Why does whipping cause cream to thicken?

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Offline chris

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Why does whipping cause cream to thicken?
« on: 15/10/2011 10:46:22 »
What happens when cream is whipped to make it change texture in the way that it does?
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Offline CliffordK

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Why does whipping cause cream to thicken?
« Reply #1 on: 15/10/2011 10:53:55 »
I presume that whipping aerates the cream.

Churning, on the other hand, separates the fats from the buttermilk.  Perhaps a centrifuge would do the same thing.

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Offline Geezer

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Why does whipping cause cream to thicken?
« Reply #2 on: 15/10/2011 16:14:37 »
You can make butter from cream by whipping it in a mixer [:D]
There ain'ta no sanity clause, and there ain'ta no centrifugal force Šther.

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Offline Airthumbs

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Why does whipping cause cream to thicken?
« Reply #3 on: 15/10/2011 23:53:59 »
The only thing that happened when I whipped my cream is it made a mess all over my leather tassels!  [:P]
Any intelligent fool can make things bigger and more complex... It takes a touch of genius - and a lot of courage to move in the opposite direction. (Einstein)

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Offline yor_on

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Why does whipping cause cream to thicken?
« Reply #4 on: 15/10/2011 23:59:12 »
Because it hurts?

ahem.

No?

Okay then, it doesn't hurt. maybe :)

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Offline damocles

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Why does whipping cause cream to thicken?
« Reply #5 on: 17/10/2011 14:32:58 »
Cream is an emulsion. Ordinary cream contains fat/oil droplets in water with a protein adsorbed at the interface to stabilize the system.

Whipping the cream incorporates tiny air bubbles into the still colloidal system. But is also disrupts the surface structure of the fat droplets allowing them to link up and form a gel-like structure where both fat and water are continuous phases, but the fatty phase is more solid-like.

Fresh cream:-- water is a continuous phase, fat is in protein-coated discrete nanoparticles.
Whipped cream:-- water and fat are both continuous phases, with a protein coating at the interface. Air is present in discrete microbubbles.

The structure of gels is a little mysterious to many people -- how can you have two continuous phases? Take a cube shaped block from a child's set of blocks, and drill three holes between pairs of opposite faces. If you were to take a large number of such blocks and stack them together, the holes would join up, and both the remaining solid of the blocks and the air in the continuous hole channels would be continuous phases. Most gels do not have such a regular defined structure, and they certainly would not need to have this structure. And with whipped cream the gelation is usually only partial.
1 4 6 4 1
4 4 9 4 4     
a perfect perfect square square
6 9 6 9 6
4 4 9 4 4
1 4 6 4 1

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Offline Pmb

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Why does whipping cause cream to thicken?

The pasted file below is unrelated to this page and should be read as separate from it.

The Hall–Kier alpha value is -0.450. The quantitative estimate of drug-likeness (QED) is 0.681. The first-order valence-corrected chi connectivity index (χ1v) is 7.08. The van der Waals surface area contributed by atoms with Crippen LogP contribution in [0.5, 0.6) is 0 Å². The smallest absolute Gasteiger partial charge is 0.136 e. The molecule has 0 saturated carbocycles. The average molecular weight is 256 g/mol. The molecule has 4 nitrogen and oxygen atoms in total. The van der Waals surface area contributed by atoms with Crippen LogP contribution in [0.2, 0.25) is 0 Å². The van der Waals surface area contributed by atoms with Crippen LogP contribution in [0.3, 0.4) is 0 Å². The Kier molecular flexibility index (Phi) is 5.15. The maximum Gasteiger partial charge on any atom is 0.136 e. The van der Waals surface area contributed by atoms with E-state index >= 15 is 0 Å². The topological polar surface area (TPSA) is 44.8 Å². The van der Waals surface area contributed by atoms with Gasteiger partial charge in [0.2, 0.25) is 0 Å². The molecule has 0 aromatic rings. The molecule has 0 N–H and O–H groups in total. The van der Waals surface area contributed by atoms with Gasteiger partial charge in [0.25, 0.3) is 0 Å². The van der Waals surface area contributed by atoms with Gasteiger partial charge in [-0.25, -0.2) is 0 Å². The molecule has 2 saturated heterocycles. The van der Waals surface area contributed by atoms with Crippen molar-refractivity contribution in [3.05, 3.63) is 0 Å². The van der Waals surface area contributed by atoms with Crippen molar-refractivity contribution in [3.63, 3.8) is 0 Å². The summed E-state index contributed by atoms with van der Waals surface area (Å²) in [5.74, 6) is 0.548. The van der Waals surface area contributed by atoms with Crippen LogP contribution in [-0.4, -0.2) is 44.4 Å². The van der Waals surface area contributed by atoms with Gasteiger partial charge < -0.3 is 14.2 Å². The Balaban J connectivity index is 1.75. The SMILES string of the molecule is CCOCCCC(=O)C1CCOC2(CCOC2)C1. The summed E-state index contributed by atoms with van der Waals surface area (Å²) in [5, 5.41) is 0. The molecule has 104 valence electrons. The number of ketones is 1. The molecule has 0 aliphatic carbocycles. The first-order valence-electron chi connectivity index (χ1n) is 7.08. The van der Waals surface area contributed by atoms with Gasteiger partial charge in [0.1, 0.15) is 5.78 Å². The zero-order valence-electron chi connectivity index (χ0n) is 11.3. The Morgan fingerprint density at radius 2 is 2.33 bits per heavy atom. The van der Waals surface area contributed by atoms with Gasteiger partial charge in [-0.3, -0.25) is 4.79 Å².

« Reply #6 on: 17/10/2011 16:53:32 »
Cream is an emulsion. Ordinary cream contains fat/oil droplets in water with a protein adsorbed at the interface to stabilize the system.

Whipping the cream incorporates tiny air bubbles into the still colloidal system. But is also disrupts the surface structure of the fat droplets allowing them to link up and form a gel-like structure where both fat and water are continuous phases, but the fatty phase is more solid-like.

Fresh cream:-- water is a continuous phase, fat is in protein-coated discrete nanoparticles.
Whipped cream:-- water and fat are both continuous phases, with a protein coating at the interface. Air is present in discrete microbubbles.

The structure of gels is a little mysterious to many people -- how can you have two continuous phases? Take a cube shaped block from a child's set of blocks, and drill three holes between pairs of opposite faces. If you were to take a large number of such blocks and stack them together, the holes would join up, and both the remaining solid of the blocks and the air in the continuous hole channels would be continuous phases. Most gels do not have such a regular defined structure, and they certainly would not need to have this structure. And with whipped cream the gelation is usually only partial.

Excellent response damocles! :D

Best wishes

Pete

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Offline Geezer

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Why does whipping cause cream to thicken?
« Reply #7 on: 18/10/2011 03:45:52 »
The only problem I have with whipping cream is that it makes my hands slip out of the handcuffs.
There ain'ta no sanity clause, and there ain'ta no centrifugal force Šther.

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Offline Phractality

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Why does whipping cause cream to thicken?
« Reply #8 on: 18/10/2011 08:42:46 »
Surface tension affects only a small fraction of the volume of a liquid, but a foam is practically all surface, so surface tension dominates.
Imagination is more important than knowledge. Einstein

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Offline syhprum

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Why does whipping cause cream to thicken?
« Reply #9 on: 18/10/2011 13:58:41 »
Mention of cream and whipping seems to awaken strange thoughts in the male mind.
syhprum